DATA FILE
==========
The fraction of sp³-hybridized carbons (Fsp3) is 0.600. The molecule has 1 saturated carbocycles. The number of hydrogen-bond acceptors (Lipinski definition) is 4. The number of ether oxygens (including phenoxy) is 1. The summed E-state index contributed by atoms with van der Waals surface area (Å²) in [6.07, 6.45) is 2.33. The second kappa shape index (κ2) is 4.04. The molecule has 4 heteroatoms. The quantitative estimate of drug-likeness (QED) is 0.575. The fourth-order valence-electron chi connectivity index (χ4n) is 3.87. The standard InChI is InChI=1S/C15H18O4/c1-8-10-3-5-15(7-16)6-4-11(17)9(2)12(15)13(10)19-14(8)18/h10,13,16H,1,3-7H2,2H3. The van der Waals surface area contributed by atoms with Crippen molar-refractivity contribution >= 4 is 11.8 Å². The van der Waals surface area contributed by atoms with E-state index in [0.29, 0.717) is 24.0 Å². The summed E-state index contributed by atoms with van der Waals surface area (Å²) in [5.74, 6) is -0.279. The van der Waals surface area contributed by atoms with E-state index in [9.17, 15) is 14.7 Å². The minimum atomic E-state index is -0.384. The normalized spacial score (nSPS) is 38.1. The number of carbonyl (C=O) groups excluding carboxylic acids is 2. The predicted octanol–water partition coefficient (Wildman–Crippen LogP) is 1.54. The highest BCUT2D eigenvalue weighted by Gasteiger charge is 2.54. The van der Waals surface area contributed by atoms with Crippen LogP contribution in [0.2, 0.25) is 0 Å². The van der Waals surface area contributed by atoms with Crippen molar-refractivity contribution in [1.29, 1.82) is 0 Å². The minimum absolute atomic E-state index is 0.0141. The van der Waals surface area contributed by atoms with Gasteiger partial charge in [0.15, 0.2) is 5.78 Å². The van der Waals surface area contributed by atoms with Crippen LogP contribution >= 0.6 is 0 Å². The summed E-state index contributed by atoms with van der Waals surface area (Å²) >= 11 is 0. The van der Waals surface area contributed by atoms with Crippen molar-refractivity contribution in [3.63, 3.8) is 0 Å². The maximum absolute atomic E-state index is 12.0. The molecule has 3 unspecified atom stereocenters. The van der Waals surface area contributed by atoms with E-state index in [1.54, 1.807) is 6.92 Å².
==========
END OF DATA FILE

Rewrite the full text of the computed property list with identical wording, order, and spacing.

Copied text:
The fraction of sp³-hybridized carbons (Fsp3) is 0.600. The molecule has 1 saturated carbocycles. The number of hydrogen-bond acceptors (Lipinski definition) is 4. The number of ether oxygens (including phenoxy) is 1. The summed E-state index contributed by atoms with van der Waals surface area (Å²) in [6.07, 6.45) is 2.33. The second kappa shape index (κ2) is 4.04. The molecule has 4 heteroatoms. The quantitative estimate of drug-likeness (QED) is 0.575. The fourth-order valence-electron chi connectivity index (χ4n) is 3.87. The standard InChI is InChI=1S/C15H18O4/c1-8-10-3-5-15(7-16)6-4-11(17)9(2)12(15)13(10)19-14(8)18/h10,13,16H,1,3-7H2,2H3. The van der Waals surface area contributed by atoms with Crippen molar-refractivity contribution >= 4 is 11.8 Å². The van der Waals surface area contributed by atoms with E-state index in [0.29, 0.717) is 24.0 Å². The summed E-state index contributed by atoms with van der Waals surface area (Å²) in [5.74, 6) is -0.279. The van der Waals surface area contributed by atoms with E-state index in [9.17, 15) is 14.7 Å². The minimum atomic E-state index is -0.384. The normalized spacial score (nSPS) is 38.1. The number of carbonyl (C=O) groups excluding carboxylic acids is 2. The predicted octanol–water partition coefficient (Wildman–Crippen LogP) is 1.54. The highest BCUT2D eigenvalue weighted by Gasteiger charge is 2.54. The van der Waals surface area contributed by atoms with Crippen LogP contribution in [0.2, 0.25) is 0 Å². The van der Waals surface area contributed by atoms with Crippen molar-refractivity contribution in [1.29, 1.82) is 0 Å². The minimum absolute atomic E-state index is 0.0141. The van der Waals surface area contributed by atoms with Gasteiger partial charge in [0.15, 0.2) is 5.78 Å². The van der Waals surface area contributed by atoms with Crippen LogP contribution >= 0.6 is 0 Å². The summed E-state index contributed by atoms with van der Waals surface area (Å²) >= 11 is 0. The van der Waals surface area contributed by atoms with Crippen molar-refractivity contribution in [3.63, 3.8) is 0 Å². The maximum absolute atomic E-state index is 12.0. The molecule has 3 unspecified atom stereocenters. The van der Waals surface area contributed by atoms with E-state index in [1.54, 1.807) is 6.92 Å².